Dr. Steve Silvestro, pediatrician and host of The Child Repair Guide shares his thoughts on preparing to fly with kids during COVID-19:
Scientists now recognize that aerosols in the air are a major source of COVID transmission. With that in mind, you would think that a cramped airplane cabin full of people would be a huge risk.
But it turns out that airplanes just may have cleaner air than restaurants, offices, or even your home. Airplanes use high-quality HEPA filters to catch about 99.7% of small particles—including viruses—before recirculating air into the cabin. About half of the air in the cabin is that cleaned, recirculated air, and about half is freshly filtered in from outside the airplane. The result is that all of the air in the plane is fully turned over every three minutes.
You’ll of course want to pack the basics that you would have packed even pre-COVID. Things your child can suck on or chew—a pacifier for a baby, lollipop for toddler, or gum for an older child—can help equalize ear pressure and prevent pain.
If your child is 3 years old or older, you’ll want to pack a mask for her. Even though the plane’s air is turned over every three minutes, that doesn’t help so much if your family continually breathes in aerosols that haven’t made it to the filter yet—say, those from the person right behind you. Wearing a mask will offer some protection to you and your kids. Even a simple cotton mask is better than nothing at all.
(*Editor’s note: it is important to check the minimum age requirement for wearing masks with your airline. Some airlines require children from 2 years of age to wear a mask).
If your child hasn’t worn a mask much before, you’ll want to practice mask-wearing before you leave. And, if your flight is long, have your child wear a mask around the house for longer and longer periods of time to increase the odds of the mask comfortably staying on for the whole flight.
If you find your child touches his mask too often, use this simple method to encourage him to stop.
I usually suggest packing duplicates of favorite blankets, stuffed animals, toys, and pacifiers any time you travel—you’d hate to lose your child’s beloved sleep buddy the day you leave! In COVID times, however, this is even more important. In reality, the odds of catching COVID or any other infection from a pacifier or toy that’s been dropped on the floor are really quite low. Still, it’ll give most parents peace of mind to be able to offer a clean duplicate instead of the one that just fell on the floor.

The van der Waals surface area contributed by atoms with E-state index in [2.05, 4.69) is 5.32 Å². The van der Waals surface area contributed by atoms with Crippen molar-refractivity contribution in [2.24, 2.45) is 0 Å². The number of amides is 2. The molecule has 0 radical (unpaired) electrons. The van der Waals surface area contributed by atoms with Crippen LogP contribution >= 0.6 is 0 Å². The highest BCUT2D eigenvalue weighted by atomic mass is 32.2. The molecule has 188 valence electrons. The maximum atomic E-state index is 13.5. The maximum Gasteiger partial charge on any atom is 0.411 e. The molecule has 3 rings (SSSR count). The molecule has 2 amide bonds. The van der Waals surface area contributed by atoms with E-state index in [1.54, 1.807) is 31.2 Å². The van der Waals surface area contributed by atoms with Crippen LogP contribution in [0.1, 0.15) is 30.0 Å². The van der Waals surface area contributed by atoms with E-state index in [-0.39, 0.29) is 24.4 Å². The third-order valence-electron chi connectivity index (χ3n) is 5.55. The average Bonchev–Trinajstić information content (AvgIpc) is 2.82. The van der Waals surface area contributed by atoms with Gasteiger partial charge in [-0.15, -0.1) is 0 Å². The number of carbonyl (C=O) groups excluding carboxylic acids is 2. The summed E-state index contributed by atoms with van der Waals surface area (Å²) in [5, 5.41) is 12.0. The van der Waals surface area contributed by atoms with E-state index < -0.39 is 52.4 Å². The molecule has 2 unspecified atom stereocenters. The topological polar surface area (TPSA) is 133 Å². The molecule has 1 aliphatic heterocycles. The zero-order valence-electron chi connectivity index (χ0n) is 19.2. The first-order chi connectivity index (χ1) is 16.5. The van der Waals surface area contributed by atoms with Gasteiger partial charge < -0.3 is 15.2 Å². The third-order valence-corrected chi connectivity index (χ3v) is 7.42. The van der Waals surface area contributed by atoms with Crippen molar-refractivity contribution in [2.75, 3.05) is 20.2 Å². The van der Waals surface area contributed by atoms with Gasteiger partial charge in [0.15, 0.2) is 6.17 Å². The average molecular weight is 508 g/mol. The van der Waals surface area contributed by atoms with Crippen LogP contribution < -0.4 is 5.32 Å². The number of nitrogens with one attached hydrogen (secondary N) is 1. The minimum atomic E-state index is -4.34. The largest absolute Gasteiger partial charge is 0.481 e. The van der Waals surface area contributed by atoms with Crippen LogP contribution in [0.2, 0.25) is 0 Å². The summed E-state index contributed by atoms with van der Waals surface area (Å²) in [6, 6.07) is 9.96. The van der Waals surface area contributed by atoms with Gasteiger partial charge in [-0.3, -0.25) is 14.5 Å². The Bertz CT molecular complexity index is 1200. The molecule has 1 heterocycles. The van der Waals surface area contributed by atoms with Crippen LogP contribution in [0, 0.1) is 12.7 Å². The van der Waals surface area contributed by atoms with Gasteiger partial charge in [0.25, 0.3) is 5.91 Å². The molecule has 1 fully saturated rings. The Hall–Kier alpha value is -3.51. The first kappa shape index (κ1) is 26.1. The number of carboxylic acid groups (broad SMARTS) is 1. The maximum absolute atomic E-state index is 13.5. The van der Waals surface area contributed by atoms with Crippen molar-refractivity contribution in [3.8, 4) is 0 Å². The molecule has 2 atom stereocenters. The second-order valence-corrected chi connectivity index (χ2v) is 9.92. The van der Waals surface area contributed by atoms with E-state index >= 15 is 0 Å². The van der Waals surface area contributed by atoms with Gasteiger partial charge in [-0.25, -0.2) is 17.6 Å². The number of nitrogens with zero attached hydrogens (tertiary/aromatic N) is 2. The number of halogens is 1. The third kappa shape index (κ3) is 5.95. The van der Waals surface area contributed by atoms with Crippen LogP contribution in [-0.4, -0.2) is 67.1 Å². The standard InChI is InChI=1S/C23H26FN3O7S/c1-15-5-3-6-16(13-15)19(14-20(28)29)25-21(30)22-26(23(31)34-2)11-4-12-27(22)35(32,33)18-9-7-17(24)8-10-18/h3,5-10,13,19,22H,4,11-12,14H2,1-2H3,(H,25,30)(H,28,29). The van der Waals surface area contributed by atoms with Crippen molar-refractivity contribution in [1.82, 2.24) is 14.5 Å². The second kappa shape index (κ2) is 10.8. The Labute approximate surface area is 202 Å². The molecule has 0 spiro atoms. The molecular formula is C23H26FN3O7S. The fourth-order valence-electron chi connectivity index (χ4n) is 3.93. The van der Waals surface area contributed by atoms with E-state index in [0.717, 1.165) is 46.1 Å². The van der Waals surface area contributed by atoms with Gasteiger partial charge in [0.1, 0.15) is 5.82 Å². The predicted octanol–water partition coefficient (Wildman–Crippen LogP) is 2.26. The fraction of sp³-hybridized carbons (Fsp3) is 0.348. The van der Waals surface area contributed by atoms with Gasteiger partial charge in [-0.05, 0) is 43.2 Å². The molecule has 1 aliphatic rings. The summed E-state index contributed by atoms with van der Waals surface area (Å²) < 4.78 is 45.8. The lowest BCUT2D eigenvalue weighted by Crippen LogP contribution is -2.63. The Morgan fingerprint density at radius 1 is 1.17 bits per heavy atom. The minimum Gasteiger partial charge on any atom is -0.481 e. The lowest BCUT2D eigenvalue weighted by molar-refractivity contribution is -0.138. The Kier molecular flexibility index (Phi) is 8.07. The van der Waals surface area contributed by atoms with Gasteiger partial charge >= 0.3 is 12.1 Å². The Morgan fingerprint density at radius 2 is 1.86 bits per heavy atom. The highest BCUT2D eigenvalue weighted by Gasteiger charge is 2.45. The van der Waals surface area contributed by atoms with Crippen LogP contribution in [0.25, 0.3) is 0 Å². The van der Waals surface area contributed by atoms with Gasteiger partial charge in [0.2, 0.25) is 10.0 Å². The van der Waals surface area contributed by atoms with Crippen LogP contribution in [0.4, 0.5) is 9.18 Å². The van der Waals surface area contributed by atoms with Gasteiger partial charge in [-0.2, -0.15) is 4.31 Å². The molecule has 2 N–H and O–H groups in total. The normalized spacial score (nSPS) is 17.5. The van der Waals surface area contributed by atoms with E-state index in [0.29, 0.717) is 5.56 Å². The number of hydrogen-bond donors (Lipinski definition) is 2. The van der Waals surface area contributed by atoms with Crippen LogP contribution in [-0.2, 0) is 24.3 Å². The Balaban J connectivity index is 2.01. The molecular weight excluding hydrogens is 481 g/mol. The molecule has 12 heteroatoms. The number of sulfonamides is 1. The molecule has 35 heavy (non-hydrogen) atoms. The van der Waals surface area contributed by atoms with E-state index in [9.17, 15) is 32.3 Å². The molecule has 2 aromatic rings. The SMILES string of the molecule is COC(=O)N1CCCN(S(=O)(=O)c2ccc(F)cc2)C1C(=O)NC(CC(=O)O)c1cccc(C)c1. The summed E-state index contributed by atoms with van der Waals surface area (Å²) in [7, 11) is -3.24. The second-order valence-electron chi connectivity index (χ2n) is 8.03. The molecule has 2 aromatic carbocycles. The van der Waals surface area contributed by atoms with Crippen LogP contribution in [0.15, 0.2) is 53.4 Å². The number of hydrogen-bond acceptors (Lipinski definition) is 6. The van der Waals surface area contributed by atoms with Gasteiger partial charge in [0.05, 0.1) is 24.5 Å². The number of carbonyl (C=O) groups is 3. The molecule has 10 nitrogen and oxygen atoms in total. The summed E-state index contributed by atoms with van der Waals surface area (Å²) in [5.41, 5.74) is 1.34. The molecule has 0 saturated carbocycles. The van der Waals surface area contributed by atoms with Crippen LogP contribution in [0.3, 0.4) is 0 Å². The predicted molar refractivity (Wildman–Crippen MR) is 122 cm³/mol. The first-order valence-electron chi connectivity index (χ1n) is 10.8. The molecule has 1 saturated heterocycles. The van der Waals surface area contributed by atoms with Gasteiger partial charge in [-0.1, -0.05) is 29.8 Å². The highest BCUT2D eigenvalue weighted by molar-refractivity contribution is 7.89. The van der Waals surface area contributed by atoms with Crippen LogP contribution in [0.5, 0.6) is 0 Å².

And, of course, you’ll want to pack plenty of hand sanitizer!
On the off chance that you or someone in your family begins to feel sick once you’ve arrived, you’ll want to know ahead of time how and where to get medical help. Many pediatricians are offering telemedicine, but due to licensing rules, not all of them are able to offer it once you’ve crossed state lines. Check with your pediatrician to see whether this applies to her practice. It’s also worthwhile to have the info for a doctor’s office, urgent care, or hospital local to where you’re traveling. It’s unlikely you’ll need it, but wise to be prepared just in case.
We asked Jonathan, a pilot from an international airline, for insider information on how to stay safe during your flight.
You’ve already decided to book your ticket and get traveling again. So now we have to figure out how to fly as safely as possible. Good news is your aviation professionals,the pilots and cabin crew, mechanics and ground staff, will take care of all the aviation related safety items. But how can you help your party be as safe as possible from a COVID standpoint? It’s actually pretty simple.
Months into the reopening of the economy we’ve all become social distance professionals, we just have to continue that onboard a confined aircraft – but it does take a little planning.
If you’re traveling on an airline that allows you to pick your own seats when you check in online, be sure to select seats at the back of the plane. If your flying on an airline that has “free seating” like Southwest, check in early and use that early boarding to get to the rear seats ASAP.